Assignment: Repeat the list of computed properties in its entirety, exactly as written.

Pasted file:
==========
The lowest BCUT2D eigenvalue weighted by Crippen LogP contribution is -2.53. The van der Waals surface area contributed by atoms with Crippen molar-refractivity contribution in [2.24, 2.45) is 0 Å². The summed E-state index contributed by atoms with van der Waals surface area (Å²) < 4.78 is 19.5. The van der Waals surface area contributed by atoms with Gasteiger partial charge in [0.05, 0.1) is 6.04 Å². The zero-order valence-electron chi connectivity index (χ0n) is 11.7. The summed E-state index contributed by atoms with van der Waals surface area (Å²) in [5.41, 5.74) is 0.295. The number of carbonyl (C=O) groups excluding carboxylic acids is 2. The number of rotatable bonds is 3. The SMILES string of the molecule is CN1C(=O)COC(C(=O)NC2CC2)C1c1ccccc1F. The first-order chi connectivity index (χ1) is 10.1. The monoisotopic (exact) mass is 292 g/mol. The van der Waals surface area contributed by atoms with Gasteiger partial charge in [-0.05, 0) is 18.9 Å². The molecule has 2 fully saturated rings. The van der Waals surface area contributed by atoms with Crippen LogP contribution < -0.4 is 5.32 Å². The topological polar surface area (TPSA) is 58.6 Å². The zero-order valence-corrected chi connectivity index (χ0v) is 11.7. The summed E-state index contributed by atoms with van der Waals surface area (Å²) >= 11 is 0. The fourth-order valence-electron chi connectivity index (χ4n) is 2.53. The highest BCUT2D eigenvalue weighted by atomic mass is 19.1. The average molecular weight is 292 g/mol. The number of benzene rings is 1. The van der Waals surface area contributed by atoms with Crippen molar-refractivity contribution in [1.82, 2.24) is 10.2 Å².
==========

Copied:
The lowest BCUT2D eigenvalue weighted by Crippen LogP contribution is -2.53. The van der Waals surface area contributed by atoms with Crippen molar-refractivity contribution in [2.24, 2.45) is 0 Å². The summed E-state index contributed by atoms with van der Waals surface area (Å²) < 4.78 is 19.5. The van der Waals surface area contributed by atoms with Gasteiger partial charge in [0.05, 0.1) is 6.04 Å². The zero-order valence-electron chi connectivity index (χ0n) is 11.7. The summed E-state index contributed by atoms with van der Waals surface area (Å²) in [5.41, 5.74) is 0.295. The number of carbonyl (C=O) groups excluding carboxylic acids is 2. The number of rotatable bonds is 3. The SMILES string of the molecule is CN1C(=O)COC(C(=O)NC2CC2)C1c1ccccc1F. The first-order chi connectivity index (χ1) is 10.1. The monoisotopic (exact) mass is 292 g/mol. The van der Waals surface area contributed by atoms with Gasteiger partial charge in [-0.05, 0) is 18.9 Å². The molecule has 2 fully saturated rings. The van der Waals surface area contributed by atoms with Crippen LogP contribution < -0.4 is 5.32 Å². The topological polar surface area (TPSA) is 58.6 Å². The zero-order valence-corrected chi connectivity index (χ0v) is 11.7. The summed E-state index contributed by atoms with van der Waals surface area (Å²) >= 11 is 0. The fourth-order valence-electron chi connectivity index (χ4n) is 2.53. The highest BCUT2D eigenvalue weighted by atomic mass is 19.1. The average molecular weight is 292 g/mol. The number of benzene rings is 1. The van der Waals surface area contributed by atoms with Crippen molar-refractivity contribution in [1.82, 2.24) is 10.2 Å².